What is the Leica TL2?
The Leica TL2 is a 24MP mirrorless camera with a one-piece aluminium body and smartphone-like touchscreen control. It has a gorgeous tactile design with one of the best touch interfaces you’ll find on any camera. Sadly its stratospheric price means that few photographers will ever get to experience its unique charms.
Related: Best cameras
Mention Leica and I’ll bet most photographers immediately think of its exquisitely crafted, old-fashioned M-series rangefinder cameras which have barely changed since the days of film. But its T-series mirrorless models are about as far removed from that as it’s possible to imagine. They have sleek one-piece bodies painstakingly crafted from a single block of aluminium, with just a few well-chosen physical controls complemented by a large touchscreen that covers most of the camera’s back. They feel like the kind of cameras Apple might make – stylish, minimalist, but still highly functional.
Oh, and expensive. Very, very expensive. The TL2 costs £1700 body only, which is similar money to the best APS-C mirrorless models on the market, such as the Sony Alpha 6300 and the Fujifilm X-T2. But to actually use it you’ll also need to buy a lens, with the matched Vario Elmar TL 18-56mm f/3.5-5.6 ASPH zoom costing £1300.
Leica TL2 – Features
The Leica TL2 is an update of the TL that was introduced just eight months ago, which itself was a relatively minor revision of the original Leica T from 2014. This latest model uses a very similar design but adds an array of improvements, with the most obvious being a 24-million-pixel sensor (up from 16MP). One feature that’s been dropped is the TL’s pop-up flash, but I don’t think many users will miss it.
Far more problematic, given the camera’s size and price, is the continued lack of a built-in electronic viewfinder. You can use an accessory unit, the Leica Visoflex, on the hot shoe, but that adds another £390 to the price.
With its 24-million-pixel sensor, the Leica TL2 moves into line with other current APS-C mirrorless models in terms of resolution. Coupled with the Maestro II processor, it provides a sensitivity range of ISO 100-50,000, and the TL2 includes a well-considered Auto ISO mode that aims to keep shutter speeds high to eliminate blurring from camera shake. This is particularly important, as neither the camera nor its dedicated TL lenses include image stabilisation, which in this day and age is a very strange omission indeed.
The mechanical shutter provides a range of 30sec to 1/4000sec, with the new silent fully-electronic shutter extending this to 1/40,000sec. It also allows faster continuous shooting, at 20 frames per second compared to 7 fps with the mechanical shutter, with a useful 29-frame buffer even when shooting raw. But it seems the only way to select the electronic shutter is to manually set a speed faster then 1/4000sec, so unlike with other cameras you can’t easily use it in situations that require the camera to make no noise but require slower speeds – hopefully Leica will fix this with a future firmware update. Thankfully the mechanical shutter is pretty quiet anyway.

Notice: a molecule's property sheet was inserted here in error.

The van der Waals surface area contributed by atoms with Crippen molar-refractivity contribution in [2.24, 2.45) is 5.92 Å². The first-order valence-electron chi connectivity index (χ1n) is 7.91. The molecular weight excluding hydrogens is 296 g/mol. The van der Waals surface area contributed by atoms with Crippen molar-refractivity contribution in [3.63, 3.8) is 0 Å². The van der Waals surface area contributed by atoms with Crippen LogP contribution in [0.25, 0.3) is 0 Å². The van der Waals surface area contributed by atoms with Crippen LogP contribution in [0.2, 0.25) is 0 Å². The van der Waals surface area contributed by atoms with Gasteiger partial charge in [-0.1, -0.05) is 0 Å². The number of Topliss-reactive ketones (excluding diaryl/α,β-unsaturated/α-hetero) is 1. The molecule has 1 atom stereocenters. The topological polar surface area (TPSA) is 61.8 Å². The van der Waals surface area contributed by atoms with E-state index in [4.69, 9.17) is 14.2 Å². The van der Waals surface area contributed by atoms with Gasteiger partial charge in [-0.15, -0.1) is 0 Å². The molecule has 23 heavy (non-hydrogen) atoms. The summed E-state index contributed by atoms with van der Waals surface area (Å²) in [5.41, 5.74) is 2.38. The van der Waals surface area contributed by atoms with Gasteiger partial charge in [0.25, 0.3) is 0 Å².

Unusually, the TL2 includes internal memory for recording files, and at 32GB it’s a very decent amount – enough to record around 400 files in JPEG + DNG raw format. Some users may even decide they don’t need to buy an SD card at all. The camera can copy the images you’ve taken from the SD to the internal memory (or vice versa), which can be used to back up your pictures after shooting, or get images off the camera without having to plug it into a computer using its USB-C socket. Unfortunately though you can’t record files to both the SD card and internal memory simultaneously.
For power Leica has used the same BP-DC13 battery as in the older T-series models, which cleverly slots into a compartment in the base of the camera with no need for a conventional battery door, as you can see in the picture above. However where this previously gave 400 shots per charge, in the TL2 it’s rated for just 250 based on CIPA standard testing, which is rather disappointing. In practical use it didn’t seem to last very long, either.
Leica has included 4K video recording at 3840 x 2160 resolution and 30fps, alongside Full HD (1920 x 1080) at 60fps. There’s also a 120fps slow-motion mode, and electronic image stabilisation. But there’s no facility to attach an external microphone, so sound is recorded purely through the built-in stereo microphones either side of the camera’s hot shoe. However there’s an HDMI output for connecting the camera to a TV, hidden behind a flap on the side along with a USB-C connector and the SD card slot.
Wi-Fi is built-in for connecting the camera to a smartphone or tablet, using the free Leica TL app for Android and iOS. Pairing devices is very straightforward, and the app is just as elegantly designed as the camera itself. You get remote control of the camera with a live view feed and the ability to change exposure parameters and white balance remotely. In a particularly neat touch, turning your phone to landscape format gives an uncluttered full-screen view, with only shutter and video buttons displayed. Switch to playback mode and it’s easy to pull your favourite images across to your phone for sharing.